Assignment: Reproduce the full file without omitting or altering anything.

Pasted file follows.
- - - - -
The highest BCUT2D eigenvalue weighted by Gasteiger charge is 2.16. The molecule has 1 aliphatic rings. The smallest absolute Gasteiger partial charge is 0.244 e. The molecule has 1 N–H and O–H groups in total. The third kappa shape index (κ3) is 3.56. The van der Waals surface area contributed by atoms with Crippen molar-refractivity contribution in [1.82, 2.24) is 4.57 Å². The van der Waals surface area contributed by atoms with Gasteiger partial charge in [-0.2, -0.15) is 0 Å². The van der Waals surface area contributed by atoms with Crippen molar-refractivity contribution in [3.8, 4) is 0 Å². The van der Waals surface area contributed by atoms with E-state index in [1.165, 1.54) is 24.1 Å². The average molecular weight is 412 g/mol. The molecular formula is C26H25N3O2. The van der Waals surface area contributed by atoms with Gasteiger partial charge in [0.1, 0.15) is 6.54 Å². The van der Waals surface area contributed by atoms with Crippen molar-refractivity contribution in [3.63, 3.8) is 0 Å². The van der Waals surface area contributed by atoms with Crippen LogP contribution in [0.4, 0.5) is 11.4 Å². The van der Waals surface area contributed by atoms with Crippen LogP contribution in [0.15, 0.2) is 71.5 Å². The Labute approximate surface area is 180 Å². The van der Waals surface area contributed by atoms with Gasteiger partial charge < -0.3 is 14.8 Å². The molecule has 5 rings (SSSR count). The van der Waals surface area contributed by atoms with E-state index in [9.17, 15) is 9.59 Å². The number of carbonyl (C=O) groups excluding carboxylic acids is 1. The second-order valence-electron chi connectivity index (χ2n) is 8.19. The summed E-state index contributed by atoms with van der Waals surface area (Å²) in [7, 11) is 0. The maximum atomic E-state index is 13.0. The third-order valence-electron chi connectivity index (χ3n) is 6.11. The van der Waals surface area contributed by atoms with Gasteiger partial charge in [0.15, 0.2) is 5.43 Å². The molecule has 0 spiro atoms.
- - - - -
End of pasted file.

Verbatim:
The highest BCUT2D eigenvalue weighted by Gasteiger charge is 2.16. The molecule has 1 aliphatic rings. The smallest absolute Gasteiger partial charge is 0.244 e. The molecule has 1 N–H and O–H groups in total. The third kappa shape index (κ3) is 3.56. The van der Waals surface area contributed by atoms with Crippen molar-refractivity contribution in [1.82, 2.24) is 4.57 Å². The van der Waals surface area contributed by atoms with Gasteiger partial charge in [-0.2, -0.15) is 0 Å². The van der Waals surface area contributed by atoms with Crippen molar-refractivity contribution in [3.8, 4) is 0 Å². The van der Waals surface area contributed by atoms with E-state index in [1.165, 1.54) is 24.1 Å². The average molecular weight is 412 g/mol. The molecular formula is C26H25N3O2. The van der Waals surface area contributed by atoms with Gasteiger partial charge in [0.1, 0.15) is 6.54 Å². The van der Waals surface area contributed by atoms with Crippen molar-refractivity contribution in [3.63, 3.8) is 0 Å². The van der Waals surface area contributed by atoms with Crippen LogP contribution in [0.4, 0.5) is 11.4 Å². The van der Waals surface area contributed by atoms with Crippen LogP contribution in [0.15, 0.2) is 71.5 Å². The Labute approximate surface area is 180 Å². The van der Waals surface area contributed by atoms with Gasteiger partial charge < -0.3 is 14.8 Å². The molecule has 5 rings (SSSR count). The van der Waals surface area contributed by atoms with E-state index in [9.17, 15) is 9.59 Å². The number of carbonyl (C=O) groups excluding carboxylic acids is 1. The second-order valence-electron chi connectivity index (χ2n) is 8.19. The summed E-state index contributed by atoms with van der Waals surface area (Å²) in [7, 11) is 0. The maximum atomic E-state index is 13.0. The third-order valence-electron chi connectivity index (χ3n) is 6.11. The van der Waals surface area contributed by atoms with Gasteiger partial charge in [0.15, 0.2) is 5.43 Å². The molecule has 0 spiro atoms.